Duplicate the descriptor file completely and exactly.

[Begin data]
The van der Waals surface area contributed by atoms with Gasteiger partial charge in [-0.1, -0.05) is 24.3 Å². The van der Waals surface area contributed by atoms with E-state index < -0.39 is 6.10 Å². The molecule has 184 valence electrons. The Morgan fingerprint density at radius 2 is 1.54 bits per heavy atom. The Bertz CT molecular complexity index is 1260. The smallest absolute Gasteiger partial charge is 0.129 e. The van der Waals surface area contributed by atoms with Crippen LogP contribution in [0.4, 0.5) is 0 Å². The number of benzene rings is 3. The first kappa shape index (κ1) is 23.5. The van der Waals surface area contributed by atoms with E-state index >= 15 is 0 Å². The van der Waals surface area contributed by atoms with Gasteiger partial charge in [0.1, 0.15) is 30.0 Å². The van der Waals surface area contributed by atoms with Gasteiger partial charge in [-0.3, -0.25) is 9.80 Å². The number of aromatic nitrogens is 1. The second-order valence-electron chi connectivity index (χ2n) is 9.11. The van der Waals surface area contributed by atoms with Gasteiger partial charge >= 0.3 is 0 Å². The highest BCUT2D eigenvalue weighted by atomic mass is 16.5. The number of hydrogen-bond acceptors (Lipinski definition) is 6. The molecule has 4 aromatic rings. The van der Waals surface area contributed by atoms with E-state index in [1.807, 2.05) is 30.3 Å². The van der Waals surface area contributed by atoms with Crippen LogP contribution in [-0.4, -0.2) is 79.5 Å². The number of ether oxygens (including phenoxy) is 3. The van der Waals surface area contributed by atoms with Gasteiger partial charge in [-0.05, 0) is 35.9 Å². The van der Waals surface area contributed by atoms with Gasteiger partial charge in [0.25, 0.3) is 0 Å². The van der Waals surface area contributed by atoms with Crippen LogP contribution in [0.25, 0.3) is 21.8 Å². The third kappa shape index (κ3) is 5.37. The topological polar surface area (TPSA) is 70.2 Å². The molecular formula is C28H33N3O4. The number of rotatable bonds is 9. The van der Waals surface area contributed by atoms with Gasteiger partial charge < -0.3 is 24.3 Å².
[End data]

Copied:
The van der Waals surface area contributed by atoms with Gasteiger partial charge in [-0.1, -0.05) is 24.3 Å². The van der Waals surface area contributed by atoms with E-state index < -0.39 is 6.10 Å². The molecule has 184 valence electrons. The Morgan fingerprint density at radius 2 is 1.54 bits per heavy atom. The Bertz CT molecular complexity index is 1260. The smallest absolute Gasteiger partial charge is 0.129 e. The van der Waals surface area contributed by atoms with Crippen LogP contribution in [0.4, 0.5) is 0 Å². The number of benzene rings is 3. The first kappa shape index (κ1) is 23.5. The van der Waals surface area contributed by atoms with E-state index >= 15 is 0 Å². The van der Waals surface area contributed by atoms with Gasteiger partial charge in [0.1, 0.15) is 30.0 Å². The van der Waals surface area contributed by atoms with Gasteiger partial charge in [-0.3, -0.25) is 9.80 Å². The number of aromatic nitrogens is 1. The second-order valence-electron chi connectivity index (χ2n) is 9.11. The van der Waals surface area contributed by atoms with Gasteiger partial charge >= 0.3 is 0 Å². The highest BCUT2D eigenvalue weighted by atomic mass is 16.5. The number of hydrogen-bond acceptors (Lipinski definition) is 6. The molecule has 4 aromatic rings. The van der Waals surface area contributed by atoms with E-state index in [1.807, 2.05) is 30.3 Å². The van der Waals surface area contributed by atoms with Crippen LogP contribution in [-0.4, -0.2) is 79.5 Å². The number of ether oxygens (including phenoxy) is 3. The van der Waals surface area contributed by atoms with Gasteiger partial charge in [-0.05, 0) is 35.9 Å². The van der Waals surface area contributed by atoms with Gasteiger partial charge in [0.25, 0.3) is 0 Å². The van der Waals surface area contributed by atoms with Crippen LogP contribution in [0.25, 0.3) is 21.8 Å². The third kappa shape index (κ3) is 5.37. The topological polar surface area (TPSA) is 70.2 Å². The molecular formula is C28H33N3O4. The number of rotatable bonds is 9. The van der Waals surface area contributed by atoms with Gasteiger partial charge < -0.3 is 24.3 Å².